Hollywood often presents teachers as swashbucklers, swooping in to right wrongs and save the day with powerful speeches delivered to the class. When it comes to actual classroom discussions, however, the truth is a little less dramatic and a lot more complicated, according to the latest research column by McREL’s Bryan Goodwin and Max Altman in ASCD’s Educational Leadership magazine. When it comes to effective student learning, some of the best discussion happens among students themselves. But leading students to have productive conversations with their peers is quite a bit different than playing the leading role in a fictitious classroom.
Teachers needn’t have a flair for the dramatic to get this job done, but they should familiarize themselves with certain research-supported techniques, Bryan and Max advise. Firstly, teachers should recognize that there are limits to the benefits of peer conversations. Students can help one another remember content more deeply, but they aren’t very good at teaching one another critical thinking and discourse skills. That’s a job for direct instruction by teachers.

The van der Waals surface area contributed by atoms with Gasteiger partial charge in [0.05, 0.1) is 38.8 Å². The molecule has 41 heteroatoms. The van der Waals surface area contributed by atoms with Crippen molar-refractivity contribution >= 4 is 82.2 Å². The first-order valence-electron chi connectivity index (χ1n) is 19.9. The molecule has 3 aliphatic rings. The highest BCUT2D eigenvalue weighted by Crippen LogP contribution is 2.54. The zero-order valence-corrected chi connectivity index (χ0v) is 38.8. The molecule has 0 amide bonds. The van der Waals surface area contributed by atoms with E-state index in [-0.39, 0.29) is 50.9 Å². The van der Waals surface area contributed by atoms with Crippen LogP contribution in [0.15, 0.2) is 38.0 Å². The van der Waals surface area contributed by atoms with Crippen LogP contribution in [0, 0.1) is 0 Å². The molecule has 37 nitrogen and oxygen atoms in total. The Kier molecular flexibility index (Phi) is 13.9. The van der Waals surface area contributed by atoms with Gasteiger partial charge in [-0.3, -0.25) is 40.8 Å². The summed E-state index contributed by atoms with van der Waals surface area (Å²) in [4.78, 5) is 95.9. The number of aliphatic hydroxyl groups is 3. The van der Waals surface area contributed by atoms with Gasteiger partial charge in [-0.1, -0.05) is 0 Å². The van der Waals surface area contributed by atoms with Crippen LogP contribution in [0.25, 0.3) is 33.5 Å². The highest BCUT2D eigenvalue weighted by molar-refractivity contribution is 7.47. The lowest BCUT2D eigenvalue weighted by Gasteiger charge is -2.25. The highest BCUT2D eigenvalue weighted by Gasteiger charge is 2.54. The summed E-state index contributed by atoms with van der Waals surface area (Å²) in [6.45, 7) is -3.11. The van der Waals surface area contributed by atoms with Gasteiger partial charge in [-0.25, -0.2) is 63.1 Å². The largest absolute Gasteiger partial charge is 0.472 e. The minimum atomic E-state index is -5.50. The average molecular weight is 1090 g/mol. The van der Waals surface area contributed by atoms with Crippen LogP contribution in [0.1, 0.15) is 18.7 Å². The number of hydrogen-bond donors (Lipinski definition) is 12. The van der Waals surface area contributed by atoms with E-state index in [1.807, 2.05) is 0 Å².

When it is time to turn the discussion over to students, it can’t be a free-for-all. Teachers need to guide student-to-student discussion by introducing frequent opportunities to discuss learning, by limiting the size of groups, and by distinguishing between “test” questions and authentic questions, among other techniques. Perhaps hardest of all, teachers need to learn the right time to step aside and assume a supporting role while students become the stars of the discussion.